On September 22, 2015, Mississippi State University Libraries held a ribbon cutting and reception for the opening of a new exhibit at the Ulysses S. Grant Presidential Library, “The President’s Face.” This exhibition at the Ulysses S. Grant Presidential Library focuses on the evolution of portraits of the President from the time of Lincoln through the time of Garfield, in particular, looking at how photography changed the appearance of formal portraits.
Photography provided a method to capture a likeness with additional spontaneity and veracity, and allowed a way to present a truthful image even after the person had died. Painted portraits were valued to convey nuanced meaning when painting the President’s face, however, to summon the power of the Office, and the essence of the person beyond physical appearance./p>
Enthusiastic about photography, Abraham Lincoln repeatedly sat for portraits with Alexander Gardner. Painter Henry Ulke acquired photographs of Lincoln directly from Gardner to paint the deceased President’s portrait for an 1869 competition. Although he never completed that painting, the portrait pose in Gardner’s photographs directly informed Ulke’s 1875 portrait of President Grant. Ulke photographed and painted Grant, emphasizing the dignified appearance of the new President with subtle reference to the past, closely examining the man, and the change from General to President.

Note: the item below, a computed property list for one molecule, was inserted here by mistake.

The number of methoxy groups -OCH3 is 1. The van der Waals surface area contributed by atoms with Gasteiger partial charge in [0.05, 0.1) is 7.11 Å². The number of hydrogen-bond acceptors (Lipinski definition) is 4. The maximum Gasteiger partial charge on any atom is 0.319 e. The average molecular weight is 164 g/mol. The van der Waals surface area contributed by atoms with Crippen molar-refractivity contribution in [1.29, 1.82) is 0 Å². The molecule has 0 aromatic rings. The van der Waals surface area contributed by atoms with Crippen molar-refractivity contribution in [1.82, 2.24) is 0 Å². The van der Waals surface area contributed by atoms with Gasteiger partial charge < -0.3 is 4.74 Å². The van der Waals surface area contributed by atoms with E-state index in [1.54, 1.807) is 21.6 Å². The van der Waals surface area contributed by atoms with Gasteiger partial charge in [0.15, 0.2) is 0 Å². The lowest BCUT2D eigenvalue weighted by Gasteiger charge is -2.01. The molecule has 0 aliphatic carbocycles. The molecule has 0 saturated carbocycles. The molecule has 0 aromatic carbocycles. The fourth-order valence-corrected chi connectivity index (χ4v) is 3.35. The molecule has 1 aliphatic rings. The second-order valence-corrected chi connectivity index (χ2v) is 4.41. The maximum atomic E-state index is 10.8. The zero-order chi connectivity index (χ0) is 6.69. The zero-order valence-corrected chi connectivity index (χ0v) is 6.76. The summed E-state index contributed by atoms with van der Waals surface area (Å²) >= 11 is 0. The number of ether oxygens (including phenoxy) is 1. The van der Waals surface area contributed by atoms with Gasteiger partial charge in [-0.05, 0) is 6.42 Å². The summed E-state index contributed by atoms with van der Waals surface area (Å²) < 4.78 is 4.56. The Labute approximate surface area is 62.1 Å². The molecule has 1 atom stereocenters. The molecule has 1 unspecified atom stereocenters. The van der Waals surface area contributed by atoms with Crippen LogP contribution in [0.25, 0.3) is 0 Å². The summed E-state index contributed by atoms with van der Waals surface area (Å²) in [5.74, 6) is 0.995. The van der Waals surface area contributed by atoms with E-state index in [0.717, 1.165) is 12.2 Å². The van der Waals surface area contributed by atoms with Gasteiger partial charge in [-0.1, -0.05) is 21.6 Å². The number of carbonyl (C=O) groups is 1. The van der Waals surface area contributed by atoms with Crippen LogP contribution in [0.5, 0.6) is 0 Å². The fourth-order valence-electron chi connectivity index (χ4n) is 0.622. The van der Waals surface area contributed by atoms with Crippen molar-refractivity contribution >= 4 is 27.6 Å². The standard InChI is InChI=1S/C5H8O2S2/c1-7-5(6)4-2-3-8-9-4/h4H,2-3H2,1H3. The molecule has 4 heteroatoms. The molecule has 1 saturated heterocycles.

Ulke Family Collection materials are exhibited for the first time since their discovery after the death of the painter’s granddaughter in 2009. The additional portrait of Grant from the Small Collection, and materials from the Bultema-Williams Collection, in addition to the family photographs of Grant on loan from a New York Private Collection, complement these loans, providing exceptional opportunity to view material that remains in private collections today.
Events began with a program in the John Grisham Room, including an introduction of Olga Weiss and Mimi Peters, owners of the collection, and descendants of Henry Ulke. The ribbon cutting took place outside of the Grant Presidential Library’s exhibit room, and a reception followed.
John Marszalek, executive director and managing editor of the U.S. Grant Library and U.S. Grant Association, said exhibits like “The President’s Face” provide a unique educational experience to MSU students, faculty and staff and to library visitors.
“We think this exhibit is exciting,” Marszalek said. “It’s an important collection because it talks about a very important man from this era (late 1800s) that the average person on the street may not know about.”